Can you get a novel published if your grammar ain’t no good? That’s a good question and it deserves a better answer than a mere “yes” or “no.”
Elizabeth posted this question on my “Ask A Question For My Blog” page:
My question is about grammar. I’ve just started to take my writing seriously and noticed that my grammar is not all that great and needs some real improvement. I’ve tried reading grammar books, but they seem to confuse me as to what I should do. Do you have any suggestions on this? I know I need to have good grammar to get published later on in life.
Randy sez: This is a good time to talk about your strengths and your weaknesses. Everybody has strengths. Everybody has weaknesses. Is it better to focus on the strengths or the weaknesses?
Strengths are those things that you do Xtremely well. An editor says “yes” to your book because of your strengths. But no writer on the planet is strong in everything. Some writers are strong on plot and only mediocre on character. Some are the opposite. Some writers shine on dialogue. Some on their creation of a compelling Storyworld. Readers have different tastes, but they typically gravitate to writers who are strong in what they like, even if they’re not so strong in other areas. If you’re going to get published, you need to be strong in at least one area.
Weaknesses are those things that you do Xtremely badly. An editor says “no” to your book because of your weaknesses. A weakness is a show-stopper, and you will find it very hard to get published if you have any serious weaknesses.
The strategy I teach for improving as a writer is the two-pronged approach:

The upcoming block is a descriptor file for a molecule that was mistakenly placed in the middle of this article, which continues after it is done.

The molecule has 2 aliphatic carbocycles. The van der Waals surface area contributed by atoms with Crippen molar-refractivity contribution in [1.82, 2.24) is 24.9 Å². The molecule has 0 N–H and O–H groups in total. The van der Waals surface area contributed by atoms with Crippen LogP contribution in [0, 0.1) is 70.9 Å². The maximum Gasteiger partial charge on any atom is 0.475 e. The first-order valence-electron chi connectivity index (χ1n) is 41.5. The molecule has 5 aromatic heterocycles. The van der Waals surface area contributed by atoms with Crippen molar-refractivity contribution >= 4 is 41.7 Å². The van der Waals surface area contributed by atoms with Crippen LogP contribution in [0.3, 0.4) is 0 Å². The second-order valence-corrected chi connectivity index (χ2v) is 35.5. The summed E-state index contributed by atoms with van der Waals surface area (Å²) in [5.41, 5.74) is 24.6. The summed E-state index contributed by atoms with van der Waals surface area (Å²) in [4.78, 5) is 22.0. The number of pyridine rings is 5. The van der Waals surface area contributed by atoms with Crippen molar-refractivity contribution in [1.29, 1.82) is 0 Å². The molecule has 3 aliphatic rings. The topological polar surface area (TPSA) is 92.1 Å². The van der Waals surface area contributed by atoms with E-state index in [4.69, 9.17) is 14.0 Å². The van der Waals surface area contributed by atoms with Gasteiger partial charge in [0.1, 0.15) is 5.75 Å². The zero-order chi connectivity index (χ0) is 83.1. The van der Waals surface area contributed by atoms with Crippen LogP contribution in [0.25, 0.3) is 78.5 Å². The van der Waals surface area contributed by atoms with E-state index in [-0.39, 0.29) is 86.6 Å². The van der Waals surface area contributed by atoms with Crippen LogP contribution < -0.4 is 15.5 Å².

- Identify your strengths and find ways to make them even stronger. Never outsource this, because if something is truly your strength, then it’s almost impossible to find somebody else who could do it better than you do.
- Identify your weaknesses and find ways to bring them up to the acceptable level. Don’t waste time trying to turn a weakness into a strength. That would be pointless and would waste vast amounts of time. Either find a resource that can teach you how to make your weaknesses at least acceptable, or else outsource this task.
Just as an example, if I were back in high school and wanting to go out for a sport, it would be idiotic to try for the weightlifting team (I’m a beanpole and always will be) or the baseball team (my eyesight is too bad). But my lean physique makes me a good candidate for the track team and I’d be ideal for the 5k, 10k, or marathon. It would make all kinds of sense to do mostly endurance training (my strength), with just enough weight training (my weakness) to give me a decent finishing sprint, and with no attempt at all to improve my eyesight (my other weakness).
Now moving on to Elizabeth’s actual question, her weakness is grammar. Elizabeth, you have two choices:
Door #1: Improve your grammar to the point where it’s acceptable. You’ve tried this and it isn’t working. Stop trying.
Door #2: Hire a freelance copyeditor or proofreader to bring your grammar up to snuff. This seems to make the most sense to me.
The bottom line on weaknesses: Either get the help you need to become acceptable, or outsource it to somebody for whom it’s a strength.
The bottom line on strengths: Focus a substantial amount of your effort on becoming world-class in your strength. Most of the rewards go to those who are really, really, really good in one particular thing. Remember that nobody can possibly be really, really, really good in everything. Pick one strength or two and focus your efforts on those.
If you’ve got a question you’d like me to answer in public on this blog, hop on over to my “Ask A Question For My Blog” page and submit your question. I’ll answer them in the order they come in.